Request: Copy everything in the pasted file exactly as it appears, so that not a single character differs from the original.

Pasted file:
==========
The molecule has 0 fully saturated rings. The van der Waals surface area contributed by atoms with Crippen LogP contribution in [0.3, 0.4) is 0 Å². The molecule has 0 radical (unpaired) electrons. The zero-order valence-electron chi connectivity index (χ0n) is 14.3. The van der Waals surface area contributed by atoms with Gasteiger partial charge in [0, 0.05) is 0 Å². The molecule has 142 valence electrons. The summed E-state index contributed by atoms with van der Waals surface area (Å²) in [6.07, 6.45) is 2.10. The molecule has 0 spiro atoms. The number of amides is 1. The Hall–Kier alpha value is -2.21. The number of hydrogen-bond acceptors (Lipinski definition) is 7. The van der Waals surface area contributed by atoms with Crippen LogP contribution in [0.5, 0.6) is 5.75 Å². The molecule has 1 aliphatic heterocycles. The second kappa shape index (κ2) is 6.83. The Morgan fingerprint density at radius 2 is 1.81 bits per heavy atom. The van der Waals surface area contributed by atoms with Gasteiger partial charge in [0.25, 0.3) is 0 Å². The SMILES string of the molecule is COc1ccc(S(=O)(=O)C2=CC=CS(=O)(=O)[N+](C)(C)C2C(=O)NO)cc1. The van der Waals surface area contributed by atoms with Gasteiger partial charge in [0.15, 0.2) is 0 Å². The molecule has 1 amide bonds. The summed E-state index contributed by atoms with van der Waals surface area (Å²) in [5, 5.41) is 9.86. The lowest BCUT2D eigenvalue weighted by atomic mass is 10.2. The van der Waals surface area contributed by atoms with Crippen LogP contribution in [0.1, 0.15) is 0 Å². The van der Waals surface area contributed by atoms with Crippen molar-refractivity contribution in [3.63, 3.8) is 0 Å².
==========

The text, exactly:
The molecule has 0 fully saturated rings. The van der Waals surface area contributed by atoms with Crippen LogP contribution in [0.3, 0.4) is 0 Å². The molecule has 0 radical (unpaired) electrons. The zero-order valence-electron chi connectivity index (χ0n) is 14.3. The van der Waals surface area contributed by atoms with Gasteiger partial charge in [0, 0.05) is 0 Å². The molecule has 142 valence electrons. The summed E-state index contributed by atoms with van der Waals surface area (Å²) in [6.07, 6.45) is 2.10. The molecule has 0 spiro atoms. The number of amides is 1. The Hall–Kier alpha value is -2.21. The number of hydrogen-bond acceptors (Lipinski definition) is 7. The van der Waals surface area contributed by atoms with Crippen LogP contribution in [0.5, 0.6) is 5.75 Å². The molecule has 1 aliphatic heterocycles. The second kappa shape index (κ2) is 6.83. The Morgan fingerprint density at radius 2 is 1.81 bits per heavy atom. The van der Waals surface area contributed by atoms with Gasteiger partial charge in [0.25, 0.3) is 0 Å². The SMILES string of the molecule is COc1ccc(S(=O)(=O)C2=CC=CS(=O)(=O)[N+](C)(C)C2C(=O)NO)cc1. The van der Waals surface area contributed by atoms with Gasteiger partial charge in [0.15, 0.2) is 0 Å². The molecule has 1 amide bonds. The summed E-state index contributed by atoms with van der Waals surface area (Å²) in [5, 5.41) is 9.86. The lowest BCUT2D eigenvalue weighted by atomic mass is 10.2. The van der Waals surface area contributed by atoms with Crippen LogP contribution in [0.1, 0.15) is 0 Å². The van der Waals surface area contributed by atoms with Crippen molar-refractivity contribution in [3.63, 3.8) is 0 Å².